2016 Buyer’s Guide: CD/SACD Players $1,000 - $4,000

Equipment report
Disc players,
Multi-format disc players
2016 Buyer’s Guide: CD/SACD Players $1,000 - $4,000

Marantz SA8005
This two‑channel only SACD/Red Book player boasts parts, circuitry, and construction way disproportionate to its low price—virtues that are mirrored in its equally superb-for-the-money reproduction of music. Tonally neutral, authoritative and natural, with just a hint of warmth—thus simply sumptuous on big material like operas and nineteenth-century symphonies—the SA8004 is a music lover’s dream. Fans of hard rock, heavy metal, and the like may—may—find it a little too smooth, but it’s certainly no sluggard with such fare. It’s hard to imagine anyone who appreciates what real music actually sounds like not being seduced. PS bought the review sample. us.marantz.com

Rotel RCD-1570
Long ago Rotel demonstrated that high-end sound need not come at a high-end price. Exhibit A was its now-legendary CD player—costing a mere $400—that outperformed units ten times its price. Rotel’s new stack carries on that tradition, with three components that—aesthetically and functionally—were obviously designed to be deployed in tandem. First in line is the Wolfson DAC-powered RCD-1570 CD player. This slot-loaded unit has both single-ended and balanced analog outs. (There are also RS-232C and Rotel Link connections for external control.) A nice additional touch: The RCD-1570 has a digital out so it can be used as a transport in the event its owner decides to spring for a more expensive DAC. But even when used as a stock player, the RCD, like its now-famous forebears, makes few sonic compromises. rotel.com

Oppo BDP-105D
Few disc player/DACs can compete with Oppo’s BDP-105 at its price point (or even near its price point), because the Oppo offers a seemingly unbeatable combination of versatility, flexibility, and serious high-end sound quality. Clean, clear, and decidedly detail-oriented, it hews somewhat toward sonic leanness, but is far more revealing than it has any right to be for the money. With the BDP-105 what you hear is what’s on the record, with no comforting (but perhaps sonically misleading) infusions of softness, warmth, or bass enrichment. In sum, the do-all Oppo is a multi-format disc player and multi-input DAC with which your system can grow (and it is also the vehicle of choice for many firms offering ultra-high-performance upgrade mods). Finally, did we mention the Oppo sounds terrific when heard through top-tier headphones? oppodigital.com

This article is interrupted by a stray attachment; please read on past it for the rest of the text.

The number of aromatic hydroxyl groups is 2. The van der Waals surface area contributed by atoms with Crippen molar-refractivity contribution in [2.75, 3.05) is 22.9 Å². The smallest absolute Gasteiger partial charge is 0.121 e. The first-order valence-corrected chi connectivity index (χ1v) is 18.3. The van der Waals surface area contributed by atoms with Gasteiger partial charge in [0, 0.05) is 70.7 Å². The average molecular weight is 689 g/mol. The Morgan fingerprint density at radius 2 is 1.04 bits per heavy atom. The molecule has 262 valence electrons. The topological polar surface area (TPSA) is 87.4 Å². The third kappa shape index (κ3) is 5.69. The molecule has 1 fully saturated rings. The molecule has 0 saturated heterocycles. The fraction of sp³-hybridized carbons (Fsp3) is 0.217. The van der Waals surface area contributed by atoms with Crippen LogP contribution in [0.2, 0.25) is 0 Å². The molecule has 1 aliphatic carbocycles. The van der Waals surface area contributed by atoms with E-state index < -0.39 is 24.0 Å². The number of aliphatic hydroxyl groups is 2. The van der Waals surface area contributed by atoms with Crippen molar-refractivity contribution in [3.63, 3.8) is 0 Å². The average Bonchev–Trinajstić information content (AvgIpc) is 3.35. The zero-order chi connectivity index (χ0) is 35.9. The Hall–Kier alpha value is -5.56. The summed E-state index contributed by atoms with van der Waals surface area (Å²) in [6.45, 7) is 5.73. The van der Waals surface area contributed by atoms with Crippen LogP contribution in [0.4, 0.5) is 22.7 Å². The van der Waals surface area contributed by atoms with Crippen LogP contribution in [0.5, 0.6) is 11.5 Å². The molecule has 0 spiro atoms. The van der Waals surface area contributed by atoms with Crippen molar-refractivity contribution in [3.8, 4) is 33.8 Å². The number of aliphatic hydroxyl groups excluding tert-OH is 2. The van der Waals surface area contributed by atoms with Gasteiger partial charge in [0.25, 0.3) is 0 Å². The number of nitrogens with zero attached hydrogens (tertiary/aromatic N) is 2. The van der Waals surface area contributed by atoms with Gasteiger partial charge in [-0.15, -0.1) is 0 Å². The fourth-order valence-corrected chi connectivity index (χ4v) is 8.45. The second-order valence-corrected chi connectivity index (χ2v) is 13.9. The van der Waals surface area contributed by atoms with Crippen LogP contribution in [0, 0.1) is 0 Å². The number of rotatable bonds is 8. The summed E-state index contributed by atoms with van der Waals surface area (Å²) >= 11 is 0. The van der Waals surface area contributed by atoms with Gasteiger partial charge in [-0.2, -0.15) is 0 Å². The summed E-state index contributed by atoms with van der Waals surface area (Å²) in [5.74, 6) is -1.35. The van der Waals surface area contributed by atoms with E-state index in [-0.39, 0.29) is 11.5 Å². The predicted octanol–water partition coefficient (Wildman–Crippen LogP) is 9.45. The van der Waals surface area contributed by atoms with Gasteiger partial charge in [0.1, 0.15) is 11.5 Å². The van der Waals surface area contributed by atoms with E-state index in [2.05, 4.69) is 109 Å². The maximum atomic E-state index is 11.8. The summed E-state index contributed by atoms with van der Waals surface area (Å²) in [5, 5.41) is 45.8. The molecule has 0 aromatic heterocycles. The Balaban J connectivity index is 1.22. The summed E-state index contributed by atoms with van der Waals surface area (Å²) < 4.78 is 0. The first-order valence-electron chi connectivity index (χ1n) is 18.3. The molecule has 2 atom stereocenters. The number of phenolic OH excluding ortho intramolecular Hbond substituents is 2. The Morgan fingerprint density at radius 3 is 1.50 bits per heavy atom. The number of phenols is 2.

Simaudio Moon Neo 260D
$2000 ($3000 w/DAC)
The Moon Neo 260D continues a tradition of fine CD players from Canada’s Simaudio. However, unless you are a CD-only loyalist, you really need to consider adding Simaudio’s $1000 high-resolution DAC section to the 260D. With a 32-bit asynchronous convertor and four rear-panel digital inputs (dual SPDIF, a TosLink, and a USB), this optional DAC effectively opens up a whole new world of digital connectivity. Standard CD playback, though expectedly excellent, pales next to the level of refinement that the DAC brings to the table on high-resolution material —an added complexity of dimensionality that almost seemed to re-inflate the soundstage. The DAC’s superior reproduction of micro-dynamic gradations also more convincingly recreates the distances among the players in a symphony orchestra. With or without the optional DAC, the 260D offers natural sonics elegantly mated with resilient build-quality and good ergonomics. simaudio.com

Modwright-Oppo BDP-105
$2495 (with Modwright Truth modifications only)
Modwright offers a superior modification to Oppo’s highly regarded universal player, the BDP-105, replacing the stock analog stage with an incredible tube design and adding an external power supply that elevates the 105’s performance dramatically. The build-quality is exemplary, and the sonics exceptional. It is the first digital player JH has had in his listening room that didn’t make him want to immediately return to his analog rig—and that’s because the Modwright sounds so much like analog in many respects, without giving up the bass extension and control, clarity, fine detail resolution, and convenience that can make digital so attractive. With its outstanding sonics and remarkable flexibility this is one universal player you’ll likely hang on to for a long time. modwright.com

Marantz Reference Series SA11S
Marantz products almost always stand out from their competitors for a very musical sound that is notably free from harshness, glare, or anything remotely abrasive. Such is the case with the SA‑11S. The tonal balance is neutral, which means that nothing calls attention to itself up and down the spectrum. It has state-of‑the-art control and resolution yet also an elusive naturalness and musicality that banish all memories of the digital sound of yore. On SACD sources especially, the SA‑11S is one of the best PS has heard anywhere and unquestionably the best he has had in his house. If he were in the market for an integrated player to handle both Red Book and SACD sources, this is the one he would buy owing to its lineage, its perfect mediation of musicality and neutrality on CD sources, and its absolutely magnificent SACD performance. marantz.com